From the September/October, 1998 issue of Touchstone

Revising Our Pledges of Allegiance by Ashley Woodiwiss

Revising Our Pledges of Allegiance

From “Christian America” to the Gospel of the Resurrection

by Ashley Woodiwiss

On June 26, 1996, the Pew Research Center for the People and the Press released a major finding in its nationwide survey (a sampling of nearly 2,000 adults) on the issue of religion and politics. Most news stories that followed dwelt upon the data concerning the capture of white Evangelicals’ votes by the Republican Party. (It seems that no longer can only the Protestant Episcopal Church of America be dubbed the Republican Party at prayer; the Southern Baptists now have their knees on the pillow as well.) Some also commented on those findings that indicated that the Roman Catholic Church in America appears profoundly divided between progressives and traditionalists, who appear united only, and distressingly, by their shared support of pro-choice positions. Other signs of the tenacity of religious opinions, beliefs, and sensibilities were also documented in this report, which garnered headlines in all the major establishment media sources.

But for my own concern, the real story is found in Question No. 33. For with that question Pew discovered that fully 60 percent of its nearly 2,000 adult respondents consider the United States a Christian nation. (See Question No. 33 from the questionnaire, Pew Research Center for the People and the Press, May 1996 Religion and Politics Survey.) This finding is just as central a challenge to embodying “the Gospel of the Resurrection in a Culture of Death” as are those other more familiar targets of Christian critique: secular culture, postmodernism, feminism, the homosexual agenda, etc. Hence my thesis: We confront not just the culture of death. Rather, the place and significance of this notion, “Christian America,” may well be the central problem inhibiting the full flowering of the Gospel of the Resurrection for American Christians.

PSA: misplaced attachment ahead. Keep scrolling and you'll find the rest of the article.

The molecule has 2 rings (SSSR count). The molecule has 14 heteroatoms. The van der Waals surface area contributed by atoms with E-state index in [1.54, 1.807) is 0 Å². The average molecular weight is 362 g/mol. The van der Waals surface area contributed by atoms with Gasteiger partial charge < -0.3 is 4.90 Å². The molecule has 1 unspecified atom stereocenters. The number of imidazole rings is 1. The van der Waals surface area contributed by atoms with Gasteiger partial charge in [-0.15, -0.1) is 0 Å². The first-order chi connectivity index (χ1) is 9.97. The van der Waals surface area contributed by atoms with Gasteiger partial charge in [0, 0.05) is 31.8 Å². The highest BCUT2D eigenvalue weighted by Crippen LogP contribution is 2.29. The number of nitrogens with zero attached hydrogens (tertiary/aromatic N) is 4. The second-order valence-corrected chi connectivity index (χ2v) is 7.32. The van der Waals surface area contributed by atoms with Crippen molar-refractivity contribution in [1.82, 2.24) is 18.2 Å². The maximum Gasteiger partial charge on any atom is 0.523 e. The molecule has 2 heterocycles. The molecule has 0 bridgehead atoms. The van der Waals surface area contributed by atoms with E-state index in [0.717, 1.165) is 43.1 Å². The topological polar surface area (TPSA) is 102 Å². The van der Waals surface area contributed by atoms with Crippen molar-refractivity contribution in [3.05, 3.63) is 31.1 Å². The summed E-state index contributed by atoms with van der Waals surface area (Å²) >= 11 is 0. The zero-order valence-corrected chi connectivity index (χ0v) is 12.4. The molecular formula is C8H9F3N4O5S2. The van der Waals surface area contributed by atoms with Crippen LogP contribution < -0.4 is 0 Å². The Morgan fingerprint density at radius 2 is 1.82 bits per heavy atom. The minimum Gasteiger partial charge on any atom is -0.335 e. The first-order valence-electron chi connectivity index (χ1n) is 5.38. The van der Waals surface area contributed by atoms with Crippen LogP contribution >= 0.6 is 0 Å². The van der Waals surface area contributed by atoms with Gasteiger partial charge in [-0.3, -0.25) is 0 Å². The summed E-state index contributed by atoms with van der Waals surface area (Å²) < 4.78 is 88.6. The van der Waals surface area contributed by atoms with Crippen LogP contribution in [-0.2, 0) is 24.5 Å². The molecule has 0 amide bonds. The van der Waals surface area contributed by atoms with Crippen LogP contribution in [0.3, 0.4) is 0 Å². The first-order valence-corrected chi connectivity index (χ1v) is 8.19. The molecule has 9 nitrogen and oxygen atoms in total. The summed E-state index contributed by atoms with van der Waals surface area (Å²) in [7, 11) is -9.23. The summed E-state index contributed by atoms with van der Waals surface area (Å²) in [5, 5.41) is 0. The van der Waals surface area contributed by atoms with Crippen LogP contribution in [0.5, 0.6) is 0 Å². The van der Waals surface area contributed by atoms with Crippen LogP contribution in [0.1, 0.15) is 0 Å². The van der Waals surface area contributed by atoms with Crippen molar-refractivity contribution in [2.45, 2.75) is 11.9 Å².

I start then with two givens. First, “Christian America” will be with us for the foreseeable future as a marked characteristic that informs and shapes how American Christians understand and live out their faith commitments, individually and politically. We will continue to witness “Washington for Jesus” rallies and “God, guts and glory” bumper stickers, along with the continued and calculated political effort to mobilize a majority of these Christians to become political foot-soldiers in a rhetorically created “culture war.” And second, such a state of affairs is not good for the Church. My hidden assumption, which I bring out here, is that the Gospel of the Resurrection and the flourishing of the Church are inextricably bound together.

I take it as my task, then, to set out what it will take to change this state of affairs. I will trace out fault lines within conservative American Christianity, specifically evangelicalism, that indicate that at least some movements and ideas are beginning to emerge that might promise hope for a better state of affairs. Can the Gospel of the Resurrection be discerned even in and through the confusion that “Christian America” has produced? Indeed, there are promising signs that among a new generation of conservative American Christians, “Christian America” is losing its grip. So my largely prescriptive comments will be spiced with present-day signs of hope. In good scholarly fashion, however, let me set the context for the prescriptive comments that follow.

The Modern Republic and the Rise of Civil Religion